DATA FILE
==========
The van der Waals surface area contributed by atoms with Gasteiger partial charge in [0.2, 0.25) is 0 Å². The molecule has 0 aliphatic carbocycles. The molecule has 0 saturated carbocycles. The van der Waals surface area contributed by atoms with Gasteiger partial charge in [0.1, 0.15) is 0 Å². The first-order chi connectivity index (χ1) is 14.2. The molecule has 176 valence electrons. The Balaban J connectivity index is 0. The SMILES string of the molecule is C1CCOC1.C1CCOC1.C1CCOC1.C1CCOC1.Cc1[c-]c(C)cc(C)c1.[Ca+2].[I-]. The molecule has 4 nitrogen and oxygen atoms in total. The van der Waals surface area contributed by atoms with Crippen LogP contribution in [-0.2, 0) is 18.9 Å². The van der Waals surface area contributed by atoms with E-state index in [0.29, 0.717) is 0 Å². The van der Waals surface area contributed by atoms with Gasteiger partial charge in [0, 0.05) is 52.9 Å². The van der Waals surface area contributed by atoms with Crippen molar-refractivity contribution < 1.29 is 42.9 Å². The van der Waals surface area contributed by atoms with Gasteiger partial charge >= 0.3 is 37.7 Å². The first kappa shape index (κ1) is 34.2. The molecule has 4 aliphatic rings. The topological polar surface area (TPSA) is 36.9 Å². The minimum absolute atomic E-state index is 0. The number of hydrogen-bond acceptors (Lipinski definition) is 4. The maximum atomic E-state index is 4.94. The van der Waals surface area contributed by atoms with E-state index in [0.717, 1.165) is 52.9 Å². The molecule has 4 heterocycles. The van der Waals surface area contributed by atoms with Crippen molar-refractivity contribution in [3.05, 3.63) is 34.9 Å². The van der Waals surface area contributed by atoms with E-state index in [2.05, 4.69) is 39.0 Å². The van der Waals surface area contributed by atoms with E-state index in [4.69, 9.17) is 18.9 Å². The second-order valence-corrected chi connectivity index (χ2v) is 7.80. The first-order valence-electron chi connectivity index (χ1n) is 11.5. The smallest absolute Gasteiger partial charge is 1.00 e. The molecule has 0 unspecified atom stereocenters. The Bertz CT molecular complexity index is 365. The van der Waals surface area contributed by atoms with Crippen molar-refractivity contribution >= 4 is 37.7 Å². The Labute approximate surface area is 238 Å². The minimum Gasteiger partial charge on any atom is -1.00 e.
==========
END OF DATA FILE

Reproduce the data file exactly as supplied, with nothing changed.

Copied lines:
The van der Waals surface area contributed by atoms with Gasteiger partial charge in [0.2, 0.25) is 0 Å². The molecule has 0 aliphatic carbocycles. The molecule has 0 saturated carbocycles. The van der Waals surface area contributed by atoms with Gasteiger partial charge in [0.1, 0.15) is 0 Å². The first-order chi connectivity index (χ1) is 14.2. The molecule has 176 valence electrons. The Balaban J connectivity index is 0. The SMILES string of the molecule is C1CCOC1.C1CCOC1.C1CCOC1.C1CCOC1.Cc1[c-]c(C)cc(C)c1.[Ca+2].[I-]. The molecule has 4 nitrogen and oxygen atoms in total. The van der Waals surface area contributed by atoms with Crippen LogP contribution in [-0.2, 0) is 18.9 Å². The van der Waals surface area contributed by atoms with E-state index in [0.29, 0.717) is 0 Å². The van der Waals surface area contributed by atoms with Gasteiger partial charge in [0, 0.05) is 52.9 Å². The van der Waals surface area contributed by atoms with Crippen molar-refractivity contribution < 1.29 is 42.9 Å². The van der Waals surface area contributed by atoms with Gasteiger partial charge >= 0.3 is 37.7 Å². The first kappa shape index (κ1) is 34.2. The molecule has 4 aliphatic rings. The topological polar surface area (TPSA) is 36.9 Å². The minimum absolute atomic E-state index is 0. The number of hydrogen-bond acceptors (Lipinski definition) is 4. The maximum atomic E-state index is 4.94. The van der Waals surface area contributed by atoms with E-state index in [0.717, 1.165) is 52.9 Å². The molecule has 4 heterocycles. The van der Waals surface area contributed by atoms with Crippen molar-refractivity contribution in [3.05, 3.63) is 34.9 Å². The van der Waals surface area contributed by atoms with E-state index in [2.05, 4.69) is 39.0 Å². The van der Waals surface area contributed by atoms with E-state index in [4.69, 9.17) is 18.9 Å². The second-order valence-corrected chi connectivity index (χ2v) is 7.80. The first-order valence-electron chi connectivity index (χ1n) is 11.5. The smallest absolute Gasteiger partial charge is 1.00 e. The molecule has 0 unspecified atom stereocenters. The Bertz CT molecular complexity index is 365. The van der Waals surface area contributed by atoms with Crippen molar-refractivity contribution >= 4 is 37.7 Å². The Labute approximate surface area is 238 Å². The minimum Gasteiger partial charge on any atom is -1.00 e.